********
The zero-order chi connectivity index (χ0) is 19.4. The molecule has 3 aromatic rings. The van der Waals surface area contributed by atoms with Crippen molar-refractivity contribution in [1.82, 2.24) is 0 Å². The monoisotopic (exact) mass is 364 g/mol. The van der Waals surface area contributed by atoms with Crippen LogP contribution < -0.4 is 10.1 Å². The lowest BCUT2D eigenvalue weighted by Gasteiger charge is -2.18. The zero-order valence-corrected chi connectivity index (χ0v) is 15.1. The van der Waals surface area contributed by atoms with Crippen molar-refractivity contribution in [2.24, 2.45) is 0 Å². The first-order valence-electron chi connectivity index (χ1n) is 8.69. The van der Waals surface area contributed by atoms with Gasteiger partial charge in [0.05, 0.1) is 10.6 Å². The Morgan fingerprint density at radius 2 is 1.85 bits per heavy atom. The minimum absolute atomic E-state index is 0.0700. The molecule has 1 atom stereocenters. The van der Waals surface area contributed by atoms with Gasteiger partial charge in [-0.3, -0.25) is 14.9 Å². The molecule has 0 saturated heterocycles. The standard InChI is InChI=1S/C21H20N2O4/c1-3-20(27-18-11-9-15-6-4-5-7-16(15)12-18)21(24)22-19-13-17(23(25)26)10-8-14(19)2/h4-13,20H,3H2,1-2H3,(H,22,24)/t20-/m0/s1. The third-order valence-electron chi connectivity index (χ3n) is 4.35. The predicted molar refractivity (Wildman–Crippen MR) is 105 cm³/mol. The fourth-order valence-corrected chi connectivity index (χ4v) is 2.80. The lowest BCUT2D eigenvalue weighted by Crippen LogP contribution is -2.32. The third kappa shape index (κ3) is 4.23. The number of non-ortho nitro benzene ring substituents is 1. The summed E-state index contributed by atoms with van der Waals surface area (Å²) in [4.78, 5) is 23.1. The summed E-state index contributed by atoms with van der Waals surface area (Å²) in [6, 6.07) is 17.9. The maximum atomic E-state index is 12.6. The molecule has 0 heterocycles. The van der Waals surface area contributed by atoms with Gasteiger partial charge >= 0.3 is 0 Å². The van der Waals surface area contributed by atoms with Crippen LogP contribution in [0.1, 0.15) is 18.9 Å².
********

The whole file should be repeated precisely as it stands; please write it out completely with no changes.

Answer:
The zero-order chi connectivity index (χ0) is 19.4. The molecule has 3 aromatic rings. The van der Waals surface area contributed by atoms with Crippen molar-refractivity contribution in [1.82, 2.24) is 0 Å². The monoisotopic (exact) mass is 364 g/mol. The van der Waals surface area contributed by atoms with Crippen LogP contribution < -0.4 is 10.1 Å². The lowest BCUT2D eigenvalue weighted by Gasteiger charge is -2.18. The zero-order valence-corrected chi connectivity index (χ0v) is 15.1. The van der Waals surface area contributed by atoms with Crippen molar-refractivity contribution in [2.24, 2.45) is 0 Å². The first-order valence-electron chi connectivity index (χ1n) is 8.69. The van der Waals surface area contributed by atoms with Gasteiger partial charge in [0.05, 0.1) is 10.6 Å². The Morgan fingerprint density at radius 2 is 1.85 bits per heavy atom. The minimum absolute atomic E-state index is 0.0700. The molecule has 1 atom stereocenters. The van der Waals surface area contributed by atoms with Gasteiger partial charge in [-0.3, -0.25) is 14.9 Å². The molecule has 0 saturated heterocycles. The standard InChI is InChI=1S/C21H20N2O4/c1-3-20(27-18-11-9-15-6-4-5-7-16(15)12-18)21(24)22-19-13-17(23(25)26)10-8-14(19)2/h4-13,20H,3H2,1-2H3,(H,22,24)/t20-/m0/s1. The third-order valence-electron chi connectivity index (χ3n) is 4.35. The predicted molar refractivity (Wildman–Crippen MR) is 105 cm³/mol. The fourth-order valence-corrected chi connectivity index (χ4v) is 2.80. The lowest BCUT2D eigenvalue weighted by Crippen LogP contribution is -2.32. The third kappa shape index (κ3) is 4.23. The number of non-ortho nitro benzene ring substituents is 1. The summed E-state index contributed by atoms with van der Waals surface area (Å²) in [4.78, 5) is 23.1. The summed E-state index contributed by atoms with van der Waals surface area (Å²) in [6, 6.07) is 17.9. The maximum atomic E-state index is 12.6. The molecule has 0 heterocycles. The van der Waals surface area contributed by atoms with Gasteiger partial charge >= 0.3 is 0 Å². The van der Waals surface area contributed by atoms with Crippen LogP contribution in [0.1, 0.15) is 18.9 Å².